New Year, New Parenting Perspective:

Happy New Year everyone!  What are you going to do differently this year?  What about changing your parenting perspective?  What does that even mean?

When we step back and view a parenting situation in a different way, it changes everything.  It opens doors that otherwise would be closed.  It can turn a negative experience into a positive memory. Let me give you an example.  Last night, aside from my husband, my oldest son who is 10, was sleeping in my bed.  There wasn’t much room left for me, (even though we have a king size bed), and I was left with about an inch worth of covers.

Therefore, I went to my son’s bed, which is very comfortable so not a big deal for me to swap for the night.  It is rare for me to wake up and not have one of my three children lying next to me.  I am a very light sleeper and it often leaves me exhausted in the morning from fighting off feet and elbows during the night.

At 6:56 this morning, my eight year old located me in my son’s room and hopped into bed, wrapping his legs around mine, like an entangled octopus.  Not long after, my four year old followed, bringing his entire bed in tow.

Clearly, I couldn’t escape. Aren’t we on vacation?  Why am I being woken up at 6:56 AM when during the week, I have to drag my kids out of bed for school? WHY?

In that moment, I had a choice.  I could be really annoyed that I was not only forced to sleep in my son’s bed but was also woken up very early in the morning, surrounded and suffocated by my two little boys and their warm breath.  This was the obvious choice but what would that lead do?

Well, it would lead to a bad start to the day.  It would lead to two children who wouldn’t understand why their mom was mad, even though their intentions were to cuddle and show their love.  It would lead to a moment in time provided to cherish what was around me.

My other choice would be to embrace my children.  It would lead to a slight roll in my eyes with a smile, knowing this is motherhood.  It would lead to two happy children and one lucky mom, feeling loved and wanted.  It would lead to a memory that would be etched into my mind forever.


Being able to stop for a millisecond and give myself choices, each with consequences, helped me change my parenting perspective.  I chose number two.  I chose to live in the moment and take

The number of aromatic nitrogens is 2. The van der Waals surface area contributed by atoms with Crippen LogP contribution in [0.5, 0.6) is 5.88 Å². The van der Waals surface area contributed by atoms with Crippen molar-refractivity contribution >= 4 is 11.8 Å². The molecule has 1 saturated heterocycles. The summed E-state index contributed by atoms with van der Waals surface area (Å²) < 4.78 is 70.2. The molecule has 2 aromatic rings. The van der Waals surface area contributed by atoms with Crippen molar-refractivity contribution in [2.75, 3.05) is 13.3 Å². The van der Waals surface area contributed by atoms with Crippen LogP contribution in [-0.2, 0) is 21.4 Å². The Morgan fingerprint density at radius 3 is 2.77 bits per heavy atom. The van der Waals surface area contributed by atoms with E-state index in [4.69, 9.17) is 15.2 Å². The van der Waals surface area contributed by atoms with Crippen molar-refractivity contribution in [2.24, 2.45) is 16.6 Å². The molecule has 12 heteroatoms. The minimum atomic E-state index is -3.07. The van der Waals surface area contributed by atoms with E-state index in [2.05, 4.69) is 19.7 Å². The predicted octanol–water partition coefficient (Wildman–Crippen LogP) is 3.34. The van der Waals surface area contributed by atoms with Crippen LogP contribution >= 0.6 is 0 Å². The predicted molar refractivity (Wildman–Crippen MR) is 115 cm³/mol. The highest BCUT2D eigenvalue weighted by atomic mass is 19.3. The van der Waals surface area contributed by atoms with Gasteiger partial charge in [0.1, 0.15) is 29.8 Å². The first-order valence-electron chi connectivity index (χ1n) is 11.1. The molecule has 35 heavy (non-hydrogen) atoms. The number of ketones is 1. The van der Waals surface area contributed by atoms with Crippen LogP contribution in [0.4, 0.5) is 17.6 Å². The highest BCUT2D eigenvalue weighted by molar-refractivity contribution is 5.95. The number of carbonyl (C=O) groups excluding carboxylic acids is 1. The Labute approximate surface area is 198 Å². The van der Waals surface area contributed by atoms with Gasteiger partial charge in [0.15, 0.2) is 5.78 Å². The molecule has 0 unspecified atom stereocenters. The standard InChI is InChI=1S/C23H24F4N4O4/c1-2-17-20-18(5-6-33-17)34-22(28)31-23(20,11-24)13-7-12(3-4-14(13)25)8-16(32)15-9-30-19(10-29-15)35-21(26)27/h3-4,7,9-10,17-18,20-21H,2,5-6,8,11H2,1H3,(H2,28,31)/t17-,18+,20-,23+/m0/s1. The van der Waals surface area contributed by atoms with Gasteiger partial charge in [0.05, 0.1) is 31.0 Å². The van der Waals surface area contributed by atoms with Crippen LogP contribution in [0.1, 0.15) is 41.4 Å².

the gifts that were right next to me, or rather on top of me.  Yes, I was tired and could have used another hour of sleep, but I chose to take the hugs, kisses and yes, that warm little kid breath that is simply delicious.

I am well aware that the teenage years are around the corner and that I will be seen as the enemy.  Hugs and kisses?  Yah right?  I remember being a teenager.  I couldn’t get far enough away from my parents (sorry mom and dad) back then.  Knowing my child will soon turn into an evil stranger, you better believe I am storing up with as many cuddles and “I love you Mommy’s” as I can.

When we alter our parenting path, we realize that we get to take advantage of all the great things parenting has to offer.  It’s not always easy to recognize these moments but with a little practice and a lot of patience, it can be done.

Aside from bed invaders, this applies to everything from tantrums to bedtime struggles.  Take that second to step away and understand the motives behind your child’s behavior.  Take that moment to seize the little rewards with big memories in each situation.

Why is my child acting out?  Is he looking for attention?  Is he tired?  If I, as the parent, show empathy instead of anger, with a simple hug and “it will be okay”, maybe my child will respond positively and together we can be proud of our choices.

Why is my child getting so frustrated with his homework?  Is he struggling at school?  Is he being over-scheduled with little patience left for his studies at the end of the day? If I, as the parent, demonstrate compassion instead of frustration, with a loving embrace and “we will get through this together”, maybe my child will respond positively and together we can be proud of our choices.

Why won’t my child stay in his bed?  Does he just want to be with me?  Is he scared?  Is he over-tired and in need of naps during the day?  If I, as the parent, establish a feeling of security instead of fury, maybe my child will respond positively and together we can be proud of our choices.

This new year, try a new approach when it comes to parenting.  If you’re not getting the outcome you desire, if everyone is left annoyed and in tears, change your perspective.